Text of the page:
2014 Patient-centric Imaging Awards

It’s all about the patient. This is an idea that seems obvious to most at first blush. After all, why would anyone seek a job in healthcare if not to help patients? But sometimes organizations need to rethink their processes to evaluate whether the patient is truly at the center of what they do.

That’s why patient-centered healthcare has become such a focus in healthcare. Within radiology, patient-centeredness is certainly a common rallying cry at educational conferences and is one of the core ideas behind the American College of Radiology’s Imaging 3.0 campaign. It means making sure every scan is appropriate, radiation dose levels are as low as they can be, and that every patient receives their results as quickly as possible.

Last year, we highlighted the work of five organizations who had recently undergone a quality improvement project or upgraded technology that benefited patient care. This year, once again with the help of the ACR, the Health Imaging editorial team selected five sites for their work on improving patient-centered care, whether that meant improving processes in delivering mammography results or leveraging decision support to ensure each scan is appropriate.

Read on to see descriptions of the projects from the stakeholders themselves:

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Cathrine E. Keller, MD.

Same Day Mammography Results: Lake Medical Imaging, Leesburg & The Villages, Fla.

Background: Women undergoing screening or diagnostic mammography await the results anxiously, often suffering a needless delay. We provide same day results to all patients: each women leaves with her lay letter explaining her mammography result, and an appointment for the following year. If the woman needs any additional mammography images or ultrasound, it is performed the same day. If a biopsy is necessary, she has the procedure explained prior to leaving, has an information handout and a contact person’s phone number and for questions. Biopsies are performed within five business days, unless there are extenuating circumstances.

Project: To achieve same day results, we staffed a radiologist in the women’s center reading mammograms contemporaneously. Upon completion of patient intake history and imaging, the gowned patient goes to an exam room. The radiologist reads the mammogram, completes the lay letter, then meets the patient for a breast examination and results. To allow the radiologist to do this, the only other reading responsibilities are the bone films, DEXA, and breast ultrasound and breast MRI.

We revamped the work area and gowned waiting to place the reading room in the midst, with the exam room immediately adjacent to reading room and mammography units across the hall from gowned waiting. We changed procedures with scheduling and the file room to obtain outside prior mammograms before the patient arrives for the appointment in 85 percent of cases.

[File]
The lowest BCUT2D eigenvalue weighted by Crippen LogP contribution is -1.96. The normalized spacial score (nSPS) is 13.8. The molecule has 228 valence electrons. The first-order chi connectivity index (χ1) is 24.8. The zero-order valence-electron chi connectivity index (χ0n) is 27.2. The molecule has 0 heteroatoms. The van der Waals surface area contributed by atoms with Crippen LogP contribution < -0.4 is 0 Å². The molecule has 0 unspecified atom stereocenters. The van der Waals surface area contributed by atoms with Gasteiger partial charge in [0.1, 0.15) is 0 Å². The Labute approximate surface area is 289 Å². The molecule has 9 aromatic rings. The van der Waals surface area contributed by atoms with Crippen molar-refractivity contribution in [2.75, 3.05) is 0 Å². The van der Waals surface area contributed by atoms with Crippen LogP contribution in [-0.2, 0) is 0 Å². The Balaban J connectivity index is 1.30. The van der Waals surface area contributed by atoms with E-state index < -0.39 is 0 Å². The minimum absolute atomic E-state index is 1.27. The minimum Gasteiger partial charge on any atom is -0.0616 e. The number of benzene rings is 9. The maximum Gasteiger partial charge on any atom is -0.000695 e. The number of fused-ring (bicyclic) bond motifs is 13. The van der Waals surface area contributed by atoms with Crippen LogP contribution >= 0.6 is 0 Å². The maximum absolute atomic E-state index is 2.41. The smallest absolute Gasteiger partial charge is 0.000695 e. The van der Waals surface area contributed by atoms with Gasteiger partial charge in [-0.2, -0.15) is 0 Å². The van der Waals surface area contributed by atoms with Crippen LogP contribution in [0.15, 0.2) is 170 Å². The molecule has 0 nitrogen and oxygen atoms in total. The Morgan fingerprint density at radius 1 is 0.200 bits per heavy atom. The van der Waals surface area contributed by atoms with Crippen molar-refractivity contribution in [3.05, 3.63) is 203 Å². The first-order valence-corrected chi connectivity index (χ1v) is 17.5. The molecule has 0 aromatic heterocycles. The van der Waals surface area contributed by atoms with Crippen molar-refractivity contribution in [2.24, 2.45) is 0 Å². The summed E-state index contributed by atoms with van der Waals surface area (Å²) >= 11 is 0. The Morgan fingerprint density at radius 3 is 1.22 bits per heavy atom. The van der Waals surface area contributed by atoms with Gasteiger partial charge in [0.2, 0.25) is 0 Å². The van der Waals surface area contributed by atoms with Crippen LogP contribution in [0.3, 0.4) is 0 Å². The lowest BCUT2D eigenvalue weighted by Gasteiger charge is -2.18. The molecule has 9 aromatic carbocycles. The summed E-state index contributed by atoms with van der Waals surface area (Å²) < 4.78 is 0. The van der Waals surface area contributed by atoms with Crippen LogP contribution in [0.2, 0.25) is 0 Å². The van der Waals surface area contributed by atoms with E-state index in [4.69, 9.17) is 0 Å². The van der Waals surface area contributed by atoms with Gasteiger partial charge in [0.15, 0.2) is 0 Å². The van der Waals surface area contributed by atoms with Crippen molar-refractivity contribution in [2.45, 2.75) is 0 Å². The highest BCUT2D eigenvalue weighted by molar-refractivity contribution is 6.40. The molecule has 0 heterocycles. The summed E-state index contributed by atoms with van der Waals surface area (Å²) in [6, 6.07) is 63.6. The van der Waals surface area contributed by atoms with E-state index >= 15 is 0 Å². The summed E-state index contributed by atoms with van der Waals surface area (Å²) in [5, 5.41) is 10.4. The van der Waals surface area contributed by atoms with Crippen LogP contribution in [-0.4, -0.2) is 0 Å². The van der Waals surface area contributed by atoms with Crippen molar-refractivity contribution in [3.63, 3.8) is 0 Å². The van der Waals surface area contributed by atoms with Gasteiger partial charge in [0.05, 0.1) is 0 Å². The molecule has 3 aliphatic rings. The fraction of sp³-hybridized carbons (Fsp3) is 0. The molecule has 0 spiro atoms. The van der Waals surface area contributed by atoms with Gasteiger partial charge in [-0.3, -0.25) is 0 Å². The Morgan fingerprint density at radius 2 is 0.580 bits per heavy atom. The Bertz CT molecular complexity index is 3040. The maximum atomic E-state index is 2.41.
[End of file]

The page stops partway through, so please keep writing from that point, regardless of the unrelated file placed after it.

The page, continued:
Results: Using this approach, our satisfaction scores on social media all went to 4.5 /5 or 5/5, and our patient satisfaction surveys went from 4/5 to 5/5.  Referring physician satisfaction rose from 4/5 to 5/5. Our volume of mammography has steadily increased even though nationally there was a dip. Mammography volume increased 7 percent, biopsy volume increased 5 percent, and both breast MR and ultrasound increased proportionately.

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Cloud-Based Imaging: Children’s of Alabama, Birmingham, Ala.

Background: Located in Birmingham, Children’s of Alabama is the third largest pediatric medical facility in the U.S. and the only standalone pediatric hospital and Level I pediatric trauma facility in Alabama. With more than 375 beds, cribs and bassinets, Children’s receives patients from every Alabama county and nearly every state in the nation.

With a large referral network, it was imperative that Children’s physicians were able to quickly and reliably view, share and store the large amount of medical images it received for its patients. However, one of the hospital’s primary referral providers regularly sent CDs that were unreadable or contained corrupt files. This problem wasn’t isolated, either. In fact, 20 percent of CDs were unusable, causing frustration and workflow disruption for physicians, particularly trauma surgeons. In return, when a file was unusable,  young patients would have to be rescanned. These rescans not only cost precious time, but also exposed patients to additional radiation—simply because the original  image could not be read.

At the time, Children’s also did not have 24/7 radiology attending coverage in-house. When an attending was not available at night, and CDs arrived that could not be imported due to compatibility issues or corrupt files, they had to be delivered next door to the University of Alabama at Birmingham. Here they would be read, but patients would be initially receiving a radiology resident’s opinion instead of one from an attending physician.

Project: In early 2012, the hospital began to search for new solutions that would help provide the best care possible. Led by Children’s PACS Administrator, Josh Pavlovec, the Children’s radiology team considered several solutions to solve its medical imaging dilemma, including VPNs, but ultimately decided a cloud-based medical image exchange would expedite workflow, while also providing security and mobile access. Children’s assessed several solutions and selected a vendor in March 2012, which promised to be less “cumbersome” for physicians and referring facilities.